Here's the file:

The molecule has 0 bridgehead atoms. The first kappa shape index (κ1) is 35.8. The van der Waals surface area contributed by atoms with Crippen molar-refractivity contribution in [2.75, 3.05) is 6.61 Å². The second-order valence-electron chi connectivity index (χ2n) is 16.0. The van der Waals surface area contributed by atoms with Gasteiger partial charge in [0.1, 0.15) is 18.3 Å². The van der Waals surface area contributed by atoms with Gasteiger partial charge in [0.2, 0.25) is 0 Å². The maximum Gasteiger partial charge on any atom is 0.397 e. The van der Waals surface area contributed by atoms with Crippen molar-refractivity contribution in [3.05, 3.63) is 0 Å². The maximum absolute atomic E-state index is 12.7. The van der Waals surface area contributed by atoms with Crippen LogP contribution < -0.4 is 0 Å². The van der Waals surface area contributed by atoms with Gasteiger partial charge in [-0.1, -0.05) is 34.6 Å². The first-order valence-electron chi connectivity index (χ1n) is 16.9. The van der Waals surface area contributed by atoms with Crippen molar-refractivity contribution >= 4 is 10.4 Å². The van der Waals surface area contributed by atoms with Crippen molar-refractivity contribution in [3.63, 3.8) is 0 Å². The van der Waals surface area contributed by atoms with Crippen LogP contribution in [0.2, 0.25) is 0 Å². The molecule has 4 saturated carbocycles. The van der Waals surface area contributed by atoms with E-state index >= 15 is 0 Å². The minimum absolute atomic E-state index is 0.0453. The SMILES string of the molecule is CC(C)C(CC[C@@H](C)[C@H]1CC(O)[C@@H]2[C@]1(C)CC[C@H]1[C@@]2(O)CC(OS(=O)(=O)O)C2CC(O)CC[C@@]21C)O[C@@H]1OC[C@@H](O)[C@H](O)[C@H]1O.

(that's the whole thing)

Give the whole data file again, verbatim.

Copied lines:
The molecule has 0 bridgehead atoms. The first kappa shape index (κ1) is 35.8. The van der Waals surface area contributed by atoms with Crippen molar-refractivity contribution in [2.75, 3.05) is 6.61 Å². The second-order valence-electron chi connectivity index (χ2n) is 16.0. The van der Waals surface area contributed by atoms with Gasteiger partial charge in [0.1, 0.15) is 18.3 Å². The van der Waals surface area contributed by atoms with Gasteiger partial charge in [0.2, 0.25) is 0 Å². The maximum Gasteiger partial charge on any atom is 0.397 e. The van der Waals surface area contributed by atoms with Crippen molar-refractivity contribution in [3.05, 3.63) is 0 Å². The maximum absolute atomic E-state index is 12.7. The van der Waals surface area contributed by atoms with Crippen LogP contribution < -0.4 is 0 Å². The van der Waals surface area contributed by atoms with Gasteiger partial charge in [-0.1, -0.05) is 34.6 Å². The first-order valence-electron chi connectivity index (χ1n) is 16.9. The van der Waals surface area contributed by atoms with Crippen molar-refractivity contribution >= 4 is 10.4 Å². The van der Waals surface area contributed by atoms with Crippen molar-refractivity contribution in [3.63, 3.8) is 0 Å². The van der Waals surface area contributed by atoms with Crippen LogP contribution in [0.2, 0.25) is 0 Å². The molecule has 4 saturated carbocycles. The van der Waals surface area contributed by atoms with E-state index >= 15 is 0 Å². The minimum absolute atomic E-state index is 0.0453. The SMILES string of the molecule is CC(C)C(CC[C@@H](C)[C@H]1CC(O)[C@@H]2[C@]1(C)CC[C@H]1[C@@]2(O)CC(OS(=O)(=O)O)C2CC(O)CC[C@@]21C)O[C@@H]1OC[C@@H](O)[C@H](O)[C@H]1O.